Finding a Mental Health Professional | NAMI

The most important step in treating a mental health condition sometimes feels like a challenging one: finding a mental health professional. A trustworthy and knowledgeable mental health professional will be a valuable ally. It may take a little time and persistence to locate this ally or assemble a team of allies. Following the plan below can increase the chance of finding someone whom you feel comfortable working with.

Step 1: Think About Whom You’re Looking For

People have many different reasons to consult a mental health professional. Are you looking for someone who is licensed to prescribe medication? Or are you looking primarily for someone to talk to?

Most people treating a mental health condition have at least two separate professionals, one focusing on medication (the biological side) and the other focusing on emotional or behavioral therapies (the mind side). Here are some things to think about:

  • If you haven’t talked to a physician yet, you should see one for a physical exam. Many illnesses can cause symptoms similar to mental illness. Even if you don’t think your condition will require medical treatment, tell a doctor about your symptoms and get a diagnosis.
  • If you have a mental health condition that may benefit from medication, you should probably consult a mental health specialist, such as a psychiatrist, rather than relying on a primary care doctor. Primary care doctors are important allies in managing your “big picture” health, but a specialist has had more experience treating conditions like yours.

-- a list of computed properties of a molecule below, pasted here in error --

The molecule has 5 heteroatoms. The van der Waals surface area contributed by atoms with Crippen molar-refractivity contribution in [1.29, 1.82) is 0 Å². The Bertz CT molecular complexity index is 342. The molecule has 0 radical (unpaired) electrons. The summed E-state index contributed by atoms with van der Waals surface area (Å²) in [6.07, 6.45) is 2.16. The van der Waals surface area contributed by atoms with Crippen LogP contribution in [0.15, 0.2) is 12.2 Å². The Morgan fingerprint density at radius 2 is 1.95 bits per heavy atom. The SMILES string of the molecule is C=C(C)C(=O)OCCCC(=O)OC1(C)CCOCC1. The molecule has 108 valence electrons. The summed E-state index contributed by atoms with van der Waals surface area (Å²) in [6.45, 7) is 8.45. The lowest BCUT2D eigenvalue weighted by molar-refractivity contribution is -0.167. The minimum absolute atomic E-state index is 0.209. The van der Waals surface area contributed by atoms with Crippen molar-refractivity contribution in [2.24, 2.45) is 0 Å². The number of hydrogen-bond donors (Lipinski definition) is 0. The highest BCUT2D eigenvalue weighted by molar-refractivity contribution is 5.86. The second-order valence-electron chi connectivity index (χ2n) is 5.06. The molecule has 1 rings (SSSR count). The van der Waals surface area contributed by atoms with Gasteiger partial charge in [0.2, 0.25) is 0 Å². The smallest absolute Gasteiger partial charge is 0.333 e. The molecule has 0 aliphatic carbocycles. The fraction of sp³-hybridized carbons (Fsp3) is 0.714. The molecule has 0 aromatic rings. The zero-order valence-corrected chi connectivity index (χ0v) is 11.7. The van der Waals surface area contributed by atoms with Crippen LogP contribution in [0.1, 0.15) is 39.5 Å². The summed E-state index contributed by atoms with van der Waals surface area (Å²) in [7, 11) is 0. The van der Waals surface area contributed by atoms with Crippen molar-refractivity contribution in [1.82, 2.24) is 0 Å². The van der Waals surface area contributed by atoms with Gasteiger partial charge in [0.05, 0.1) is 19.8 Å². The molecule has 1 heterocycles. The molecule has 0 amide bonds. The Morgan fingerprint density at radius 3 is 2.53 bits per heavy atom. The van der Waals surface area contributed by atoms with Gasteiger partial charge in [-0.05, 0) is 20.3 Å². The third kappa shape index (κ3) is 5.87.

• If you’re seeking help with emotions, behaviors and thinking patterns, you should locate a therapist or counselor. Like doctors, therapists and counselors have specialties, so you can find one who knows about your specific condition.
  • If you have to wait for an appointment, you can start using other support resources in the meantime. Peer support groups, such as those sponsored by NAMI, are available for free. Your local mental health authority may also be able to connect you with licensed peer specialists in your state.
  • If you need assistance with housing and employment, or have multiple health challenges or difficulties affording treatment, would you benefit from having a social worker on your treatment team?

Step 2: Gather Referrals

If you have health insurance, start by calling your insurer’s information number. Ask for phone numbers of professionals in your area who accept your insurance plan. Try to get at least three names and numbers, just in case. This is also a good time to ask for clarification of your insurance benefits. Here are some questions you might ask:

  • Can you make a direct appointment with a psychiatrist, or do you need to see a primary care doctor first for a referral?
  • How does your plan cover visits to therapists? Therapy coverage can vary greatly between insurance plans.
  • If you need help with a specific condition such as addiction or an eating disorder, ask for doctors with the subspecialty you need.

If you do not have health insurance, your first stop should be your community mental health center. You can find the phone number in a phone book or at a public library.

Step 3: Make The Call